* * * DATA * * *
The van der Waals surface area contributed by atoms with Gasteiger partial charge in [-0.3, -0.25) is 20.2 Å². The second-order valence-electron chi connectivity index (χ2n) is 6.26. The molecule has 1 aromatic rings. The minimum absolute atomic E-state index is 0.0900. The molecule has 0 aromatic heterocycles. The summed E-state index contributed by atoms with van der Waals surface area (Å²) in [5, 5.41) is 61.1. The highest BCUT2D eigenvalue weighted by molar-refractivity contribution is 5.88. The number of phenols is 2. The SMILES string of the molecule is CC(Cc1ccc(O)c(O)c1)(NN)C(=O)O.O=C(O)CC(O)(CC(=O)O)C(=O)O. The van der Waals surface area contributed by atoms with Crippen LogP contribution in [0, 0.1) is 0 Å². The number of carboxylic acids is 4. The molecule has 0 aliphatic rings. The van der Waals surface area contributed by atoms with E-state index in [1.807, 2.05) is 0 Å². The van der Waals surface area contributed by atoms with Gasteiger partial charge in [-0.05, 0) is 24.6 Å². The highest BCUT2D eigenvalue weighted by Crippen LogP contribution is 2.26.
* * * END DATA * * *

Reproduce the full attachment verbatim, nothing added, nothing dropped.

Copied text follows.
The van der Waals surface area contributed by atoms with Gasteiger partial charge in [-0.3, -0.25) is 20.2 Å². The second-order valence-electron chi connectivity index (χ2n) is 6.26. The molecule has 1 aromatic rings. The minimum absolute atomic E-state index is 0.0900. The molecule has 0 aromatic heterocycles. The summed E-state index contributed by atoms with van der Waals surface area (Å²) in [5, 5.41) is 61.1. The highest BCUT2D eigenvalue weighted by molar-refractivity contribution is 5.88. The number of phenols is 2. The SMILES string of the molecule is CC(Cc1ccc(O)c(O)c1)(NN)C(=O)O.O=C(O)CC(O)(CC(=O)O)C(=O)O. The van der Waals surface area contributed by atoms with Crippen LogP contribution in [0, 0.1) is 0 Å². The number of carboxylic acids is 4. The molecule has 0 aliphatic rings. The van der Waals surface area contributed by atoms with E-state index in [1.807, 2.05) is 0 Å². The van der Waals surface area contributed by atoms with Gasteiger partial charge in [-0.05, 0) is 24.6 Å². The highest BCUT2D eigenvalue weighted by Crippen LogP contribution is 2.26.